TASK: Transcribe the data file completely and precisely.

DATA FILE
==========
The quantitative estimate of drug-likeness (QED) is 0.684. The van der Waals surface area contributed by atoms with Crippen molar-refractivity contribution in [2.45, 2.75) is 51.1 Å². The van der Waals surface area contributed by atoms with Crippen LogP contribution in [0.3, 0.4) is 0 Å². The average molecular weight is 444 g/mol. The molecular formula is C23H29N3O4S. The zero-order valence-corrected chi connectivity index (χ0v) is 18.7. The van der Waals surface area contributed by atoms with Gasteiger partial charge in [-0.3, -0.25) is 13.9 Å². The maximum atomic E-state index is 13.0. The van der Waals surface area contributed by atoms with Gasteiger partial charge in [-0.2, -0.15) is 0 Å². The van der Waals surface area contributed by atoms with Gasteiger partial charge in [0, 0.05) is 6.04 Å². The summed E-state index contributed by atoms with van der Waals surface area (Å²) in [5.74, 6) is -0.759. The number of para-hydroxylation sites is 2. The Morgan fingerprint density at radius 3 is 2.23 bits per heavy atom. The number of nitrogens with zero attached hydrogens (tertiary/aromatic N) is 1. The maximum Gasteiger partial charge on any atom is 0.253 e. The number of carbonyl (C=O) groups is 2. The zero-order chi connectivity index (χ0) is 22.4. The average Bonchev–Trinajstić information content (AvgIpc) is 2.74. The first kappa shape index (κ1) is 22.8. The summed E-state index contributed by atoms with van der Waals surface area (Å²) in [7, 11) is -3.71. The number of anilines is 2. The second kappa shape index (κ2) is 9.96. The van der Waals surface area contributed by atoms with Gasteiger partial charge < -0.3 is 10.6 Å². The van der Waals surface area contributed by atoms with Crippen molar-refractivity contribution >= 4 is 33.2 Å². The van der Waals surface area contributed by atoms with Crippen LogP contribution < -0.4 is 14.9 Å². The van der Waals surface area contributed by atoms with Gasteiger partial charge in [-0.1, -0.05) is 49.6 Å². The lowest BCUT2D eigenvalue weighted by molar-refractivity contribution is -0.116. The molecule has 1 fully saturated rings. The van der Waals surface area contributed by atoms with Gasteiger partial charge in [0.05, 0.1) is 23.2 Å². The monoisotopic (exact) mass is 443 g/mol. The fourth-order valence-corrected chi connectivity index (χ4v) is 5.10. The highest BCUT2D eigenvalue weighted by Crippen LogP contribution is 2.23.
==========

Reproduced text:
The quantitative estimate of drug-likeness (QED) is 0.684. The van der Waals surface area contributed by atoms with Crippen molar-refractivity contribution in [2.45, 2.75) is 51.1 Å². The van der Waals surface area contributed by atoms with Crippen LogP contribution in [0.3, 0.4) is 0 Å². The average molecular weight is 444 g/mol. The molecular formula is C23H29N3O4S. The zero-order valence-corrected chi connectivity index (χ0v) is 18.7. The van der Waals surface area contributed by atoms with Gasteiger partial charge in [-0.3, -0.25) is 13.9 Å². The maximum atomic E-state index is 13.0. The van der Waals surface area contributed by atoms with Gasteiger partial charge in [-0.2, -0.15) is 0 Å². The van der Waals surface area contributed by atoms with Gasteiger partial charge in [0, 0.05) is 6.04 Å². The summed E-state index contributed by atoms with van der Waals surface area (Å²) in [5.74, 6) is -0.759. The number of para-hydroxylation sites is 2. The Morgan fingerprint density at radius 3 is 2.23 bits per heavy atom. The number of nitrogens with zero attached hydrogens (tertiary/aromatic N) is 1. The maximum Gasteiger partial charge on any atom is 0.253 e. The number of carbonyl (C=O) groups is 2. The zero-order chi connectivity index (χ0) is 22.4. The average Bonchev–Trinajstić information content (AvgIpc) is 2.74. The first kappa shape index (κ1) is 22.8. The summed E-state index contributed by atoms with van der Waals surface area (Å²) in [7, 11) is -3.71. The number of anilines is 2. The second kappa shape index (κ2) is 9.96. The van der Waals surface area contributed by atoms with Gasteiger partial charge < -0.3 is 10.6 Å². The van der Waals surface area contributed by atoms with Crippen molar-refractivity contribution >= 4 is 33.2 Å². The van der Waals surface area contributed by atoms with Crippen LogP contribution < -0.4 is 14.9 Å². The van der Waals surface area contributed by atoms with Gasteiger partial charge in [-0.1, -0.05) is 49.6 Å². The lowest BCUT2D eigenvalue weighted by molar-refractivity contribution is -0.116. The molecule has 1 fully saturated rings. The van der Waals surface area contributed by atoms with Gasteiger partial charge in [0.05, 0.1) is 23.2 Å². The monoisotopic (exact) mass is 443 g/mol. The fourth-order valence-corrected chi connectivity index (χ4v) is 5.10. The highest BCUT2D eigenvalue weighted by Crippen LogP contribution is 2.23.